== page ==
Sowell delineates two distinct visions as being ‘constrained’ and ‘unconstrained’. The core of the constrained vision is the view of human nature exemplified by Adam Smith: flawed, but fixed. The Irish statesman Edmund Burke similarly stated that, “We cannot change the Nature of things and of men – but we must act upon them as best we can.” For us as Christians, these sentiments bring to mind Romans 3:23, “For all have sinned and fall short of the glory of God”. What these statements capture is the notion that man’s deeply-flawed nature cannot change by conscious human effort alone.
The socialist worldview
In contrast, the unconstrained socialist vision views human nature as fundamentally good. William Godwin, a political philosopher who lived during the 18th and 19th centuries, argued that vice “arises from a condition of circumstances and is not the necessary and invariable law of our nature.”
In other words, where people cheat, lie, steal, murder, and so on, these actions are simply the fault of the environment in which their perpetrators find themselves – they are not personally responsible for these actions, and there is no sinful or otherwise flawed component of human nature that can explain what drives one to do these things. This view is held widely today, and is in direct contrast with what the Bible preaches.
Should government enforce worldviews?
Moreover, the notion of human nature being malleable, seen for instance in Rousseau’s idea of perfectibilité, is central to the unconstrained vision. The logical conclusion of the unconstrained vision, then, is that human nature can be influenced and transformed by altering or completely reconstituting the institutions on which society is built.
Sowell thus demonstrates that the differences in these basic assumptions logically and consistently lead to different views regarding how government and society should be organised.
Power corrupts – absolute power corrupts absolutely
Regarding power, the constrained vision seeks to limit how much of it accumulates to individuals. Again, this is a function of viewing humanity as flawed – given too much power, any individual may be susceptible to making corrupt or otherwise detrimental decisions. Dispersed and decentralised systems of power are favoured under the constrained vision. A good example of this is the separation of powers conceived by Montesquieu in the 18th century, according to which the governmental institutions of the executive, legislature, and judiciary exist quasi-independently, with different scopes of power and responsibility. It is no wonder, therefore, that the Founding Fathers of the United States, who were themselves prominent exemplars of the constrained vision, founded the country on this principle.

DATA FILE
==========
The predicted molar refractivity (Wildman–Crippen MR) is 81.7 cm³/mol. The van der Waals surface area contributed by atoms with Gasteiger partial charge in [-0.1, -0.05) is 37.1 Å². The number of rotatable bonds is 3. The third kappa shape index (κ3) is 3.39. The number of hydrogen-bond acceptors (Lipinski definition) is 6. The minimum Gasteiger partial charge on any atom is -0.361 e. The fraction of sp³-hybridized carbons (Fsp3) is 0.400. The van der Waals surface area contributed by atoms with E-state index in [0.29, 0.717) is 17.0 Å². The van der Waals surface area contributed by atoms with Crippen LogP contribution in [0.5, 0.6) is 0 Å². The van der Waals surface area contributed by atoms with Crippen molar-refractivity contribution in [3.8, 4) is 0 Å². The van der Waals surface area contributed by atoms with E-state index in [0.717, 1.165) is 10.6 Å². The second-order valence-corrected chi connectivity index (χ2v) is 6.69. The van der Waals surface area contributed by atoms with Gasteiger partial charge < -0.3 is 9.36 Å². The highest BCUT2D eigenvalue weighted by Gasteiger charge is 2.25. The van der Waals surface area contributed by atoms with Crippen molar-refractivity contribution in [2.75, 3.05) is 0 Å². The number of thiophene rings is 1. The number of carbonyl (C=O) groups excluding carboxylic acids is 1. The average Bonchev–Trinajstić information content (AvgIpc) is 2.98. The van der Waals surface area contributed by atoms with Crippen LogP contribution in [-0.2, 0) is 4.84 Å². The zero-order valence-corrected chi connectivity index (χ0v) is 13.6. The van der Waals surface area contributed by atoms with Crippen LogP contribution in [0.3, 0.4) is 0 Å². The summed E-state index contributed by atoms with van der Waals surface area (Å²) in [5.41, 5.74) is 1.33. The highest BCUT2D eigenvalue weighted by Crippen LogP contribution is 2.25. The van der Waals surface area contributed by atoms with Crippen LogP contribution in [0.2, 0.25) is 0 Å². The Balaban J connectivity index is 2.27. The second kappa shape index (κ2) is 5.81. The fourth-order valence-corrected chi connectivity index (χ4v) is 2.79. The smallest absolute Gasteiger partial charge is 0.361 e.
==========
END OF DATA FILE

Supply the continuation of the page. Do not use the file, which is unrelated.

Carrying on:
The more governmental authority, the more corruption
The unconstrained vision is one that ultimately supports a notion of political ‘messiahs’, and thus justifies instituting sweeping and largely unchecked power for them. Those with this vision believe that society, through the power of an authoritarian government, can be steered and organised best by one or a few intellects. Historically, this is seen in the attempts to co-ordinate and dictate economic activity through centralised authority, but the vision implies that those in power can – and should – determine how people should be educated, how the popular culture should take shape, and even how social structures, such as families, should be organised. From Sowell’s analysis, it is clear that socialism is very much a derivative of the unconstrained vision.
Leftists / socialists / radicals
David Horowitz, who was at the forefront of the New Left in the 1960s and 1970s, and who later turned away from his socialistic views, clearly articulated this idea in a talk he gave a few years ago:
“The central question that divides people and has divided them for hundreds of years is this: what is the source of the problems that we see? Why is it that some people have more money, and other people have less money? What is the source of the failures of certain communities – of some communities to achieve, and some to succeed? The answer to this question is what creates conservatives and what I will call leftists/socialists/radicals.
The whole agenda of the left is to return us to Eden
“People on the left believe that the source of our problems is society – social institutions . . . What conservatives understand is that the source of our problems is us. If you’re churchgoing, you’ll hear that every Sunday: it’s us – we’re the problem. . . A book like the Bible has been around as long as it has because there’s wisdom in it . . . Think of the story of Genesis. Adam and Eve were given paradise . . . but they were too ornery to obey [the one rule they were given], and so they were expelled from the garden. And God put an angel with a flaming sword at the entrance to Eden. This is a very important story for understanding where we are. Only by a divine Hand could we return. The whole agenda of the left is to return us to Eden.”
In God alone
Ultimately, what draws people to socialism and binds them to that worldview, regardless of – and often in spite of – the historical evidence and the economic and social arguments against it, is a foundational belief in the essentially good and benevolent nature of people. This leads, as David Horowitz argues, to the gravely-mistaken view that humanity can “bring about the Kingdom of Heaven on earth” through our own actions, but this is only possible through obedience to God and His will. It is this self-empowered view that leads to the justification for having all-powerful socialistic governments.
NICOLAI HAUSSAMER is an actuarial science graduate from UCT and is currently reading for his Masters in Mathematical Finance. His previous writing has focused on two of his main areas of interest, namely economics and finance.
JOY! Magazine (May 2018)